No, you have to do estate planning in order to allow your spouse or partner to have that authority. Specifically, by designating your spouse or partner as agent under a General Durable (Financial) Power of Attorney, he or she can make decisions on your behalf regarding financial matters.
About Pamela Potter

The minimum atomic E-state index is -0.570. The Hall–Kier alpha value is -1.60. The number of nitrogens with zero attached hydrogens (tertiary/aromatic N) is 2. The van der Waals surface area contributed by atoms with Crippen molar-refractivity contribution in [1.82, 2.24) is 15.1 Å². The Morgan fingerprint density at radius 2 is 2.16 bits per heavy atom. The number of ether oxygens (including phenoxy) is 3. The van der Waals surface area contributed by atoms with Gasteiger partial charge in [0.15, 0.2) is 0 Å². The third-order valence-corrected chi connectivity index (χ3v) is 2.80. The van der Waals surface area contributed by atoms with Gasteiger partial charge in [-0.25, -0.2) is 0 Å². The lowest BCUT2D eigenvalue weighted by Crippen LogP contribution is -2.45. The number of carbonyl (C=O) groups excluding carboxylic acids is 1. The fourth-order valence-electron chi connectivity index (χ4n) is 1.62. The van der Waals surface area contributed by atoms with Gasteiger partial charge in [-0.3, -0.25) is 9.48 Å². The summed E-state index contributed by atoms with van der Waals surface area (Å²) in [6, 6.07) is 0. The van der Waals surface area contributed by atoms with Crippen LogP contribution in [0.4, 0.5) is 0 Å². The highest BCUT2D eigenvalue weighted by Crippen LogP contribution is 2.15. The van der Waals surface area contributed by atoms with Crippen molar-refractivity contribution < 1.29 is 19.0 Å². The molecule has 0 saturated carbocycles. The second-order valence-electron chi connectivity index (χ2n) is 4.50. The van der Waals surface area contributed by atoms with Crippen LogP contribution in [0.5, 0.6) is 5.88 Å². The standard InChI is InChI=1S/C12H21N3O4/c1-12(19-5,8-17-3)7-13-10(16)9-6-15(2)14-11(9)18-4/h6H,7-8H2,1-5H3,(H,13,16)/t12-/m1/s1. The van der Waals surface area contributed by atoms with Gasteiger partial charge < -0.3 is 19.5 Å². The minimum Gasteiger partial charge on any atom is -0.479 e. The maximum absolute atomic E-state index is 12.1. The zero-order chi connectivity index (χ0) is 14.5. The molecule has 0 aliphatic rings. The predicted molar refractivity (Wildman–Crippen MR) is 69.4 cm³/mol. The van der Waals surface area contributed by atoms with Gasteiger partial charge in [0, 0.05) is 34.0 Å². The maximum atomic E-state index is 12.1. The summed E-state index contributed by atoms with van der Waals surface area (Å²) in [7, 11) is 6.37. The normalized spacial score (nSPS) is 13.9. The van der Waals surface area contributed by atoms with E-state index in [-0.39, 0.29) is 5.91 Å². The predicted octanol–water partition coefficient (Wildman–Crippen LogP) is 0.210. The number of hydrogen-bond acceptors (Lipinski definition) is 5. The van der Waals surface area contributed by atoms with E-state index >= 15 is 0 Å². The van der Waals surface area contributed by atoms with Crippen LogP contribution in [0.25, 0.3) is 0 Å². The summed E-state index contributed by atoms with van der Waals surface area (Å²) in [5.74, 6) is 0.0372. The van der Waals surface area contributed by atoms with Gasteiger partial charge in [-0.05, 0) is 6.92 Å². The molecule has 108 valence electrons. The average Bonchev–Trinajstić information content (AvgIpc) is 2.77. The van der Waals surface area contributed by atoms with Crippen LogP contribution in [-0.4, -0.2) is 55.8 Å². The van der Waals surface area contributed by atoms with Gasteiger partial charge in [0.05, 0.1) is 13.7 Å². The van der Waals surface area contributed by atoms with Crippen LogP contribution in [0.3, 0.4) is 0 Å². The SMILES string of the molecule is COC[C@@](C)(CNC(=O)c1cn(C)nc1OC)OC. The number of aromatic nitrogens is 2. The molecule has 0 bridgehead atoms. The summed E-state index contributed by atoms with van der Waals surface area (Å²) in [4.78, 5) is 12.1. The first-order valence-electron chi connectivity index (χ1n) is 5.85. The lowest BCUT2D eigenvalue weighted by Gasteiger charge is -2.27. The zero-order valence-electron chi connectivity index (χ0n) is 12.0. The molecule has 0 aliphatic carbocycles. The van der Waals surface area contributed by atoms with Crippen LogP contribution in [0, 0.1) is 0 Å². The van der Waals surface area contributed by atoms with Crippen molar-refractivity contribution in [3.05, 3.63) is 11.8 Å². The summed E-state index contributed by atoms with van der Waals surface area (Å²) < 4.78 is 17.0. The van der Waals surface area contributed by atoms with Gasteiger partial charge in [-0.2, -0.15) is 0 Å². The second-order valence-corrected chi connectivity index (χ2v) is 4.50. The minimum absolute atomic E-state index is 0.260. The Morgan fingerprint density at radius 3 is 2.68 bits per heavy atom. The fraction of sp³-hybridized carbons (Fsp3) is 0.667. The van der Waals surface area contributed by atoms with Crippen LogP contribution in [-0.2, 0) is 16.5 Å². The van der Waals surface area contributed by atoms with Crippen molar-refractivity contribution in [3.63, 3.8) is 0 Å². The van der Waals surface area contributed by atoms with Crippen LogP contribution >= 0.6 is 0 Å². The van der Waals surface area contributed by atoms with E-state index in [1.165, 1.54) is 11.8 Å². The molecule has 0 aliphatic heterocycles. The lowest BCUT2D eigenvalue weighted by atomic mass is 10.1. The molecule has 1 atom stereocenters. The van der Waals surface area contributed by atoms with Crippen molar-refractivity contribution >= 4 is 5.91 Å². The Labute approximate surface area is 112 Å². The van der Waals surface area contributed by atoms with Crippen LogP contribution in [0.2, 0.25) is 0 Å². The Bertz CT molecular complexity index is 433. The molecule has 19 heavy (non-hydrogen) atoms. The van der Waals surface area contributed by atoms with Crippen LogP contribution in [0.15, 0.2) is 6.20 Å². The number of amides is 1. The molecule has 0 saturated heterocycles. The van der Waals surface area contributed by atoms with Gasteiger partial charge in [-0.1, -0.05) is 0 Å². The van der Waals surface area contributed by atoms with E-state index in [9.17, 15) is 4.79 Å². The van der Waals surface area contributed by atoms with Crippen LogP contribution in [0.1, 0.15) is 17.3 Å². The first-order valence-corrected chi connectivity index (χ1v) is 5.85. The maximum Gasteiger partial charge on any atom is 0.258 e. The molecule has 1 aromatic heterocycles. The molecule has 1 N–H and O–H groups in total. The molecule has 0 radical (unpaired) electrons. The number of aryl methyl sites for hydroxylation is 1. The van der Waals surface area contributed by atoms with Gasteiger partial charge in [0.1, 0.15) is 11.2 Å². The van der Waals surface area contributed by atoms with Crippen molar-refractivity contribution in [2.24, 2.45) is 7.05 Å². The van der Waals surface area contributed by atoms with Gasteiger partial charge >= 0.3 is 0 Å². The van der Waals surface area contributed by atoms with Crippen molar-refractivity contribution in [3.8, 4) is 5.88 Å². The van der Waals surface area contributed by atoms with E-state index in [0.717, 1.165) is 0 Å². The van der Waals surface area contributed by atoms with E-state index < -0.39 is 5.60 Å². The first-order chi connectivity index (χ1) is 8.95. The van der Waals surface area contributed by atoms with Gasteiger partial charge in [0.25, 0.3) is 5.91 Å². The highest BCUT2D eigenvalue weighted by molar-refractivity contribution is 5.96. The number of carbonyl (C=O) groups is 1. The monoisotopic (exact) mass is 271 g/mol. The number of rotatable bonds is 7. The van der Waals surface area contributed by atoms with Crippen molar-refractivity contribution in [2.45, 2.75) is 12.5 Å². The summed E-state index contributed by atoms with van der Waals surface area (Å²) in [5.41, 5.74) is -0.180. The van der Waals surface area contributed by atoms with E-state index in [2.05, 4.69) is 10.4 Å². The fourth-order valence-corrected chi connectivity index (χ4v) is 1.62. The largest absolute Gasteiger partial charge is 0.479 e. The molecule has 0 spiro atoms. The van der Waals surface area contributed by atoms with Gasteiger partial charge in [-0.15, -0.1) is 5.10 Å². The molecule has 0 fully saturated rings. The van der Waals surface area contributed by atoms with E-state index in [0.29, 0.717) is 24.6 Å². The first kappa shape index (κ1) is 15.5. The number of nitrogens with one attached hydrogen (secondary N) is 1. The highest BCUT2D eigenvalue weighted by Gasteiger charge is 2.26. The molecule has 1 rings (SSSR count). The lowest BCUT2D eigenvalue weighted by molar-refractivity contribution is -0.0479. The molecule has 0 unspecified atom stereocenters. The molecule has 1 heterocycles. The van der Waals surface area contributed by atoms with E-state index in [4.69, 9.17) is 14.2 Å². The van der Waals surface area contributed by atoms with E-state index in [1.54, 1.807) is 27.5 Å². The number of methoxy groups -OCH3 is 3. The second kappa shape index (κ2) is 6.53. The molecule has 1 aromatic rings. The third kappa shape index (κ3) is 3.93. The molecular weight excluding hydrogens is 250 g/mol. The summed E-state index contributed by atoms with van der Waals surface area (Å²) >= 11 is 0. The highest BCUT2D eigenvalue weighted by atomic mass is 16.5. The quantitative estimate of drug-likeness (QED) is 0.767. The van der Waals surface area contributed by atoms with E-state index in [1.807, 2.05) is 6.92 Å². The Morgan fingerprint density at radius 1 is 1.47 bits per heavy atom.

Owner and founder of the Ashland, Kentucky based Potter Law Firm, Ms. Potter concentrates her practice in the area of estate planning, estate administration, and elder law. Mrs. Potter’s goal is to help her clients plan secure financial futures for themselves and their families. To achieve that goal, her firm offers a wide range of estate planning services, including wills, trusts, and powers of attorney in addition to probate, estate administration, elder law, and Medicaid Planning services.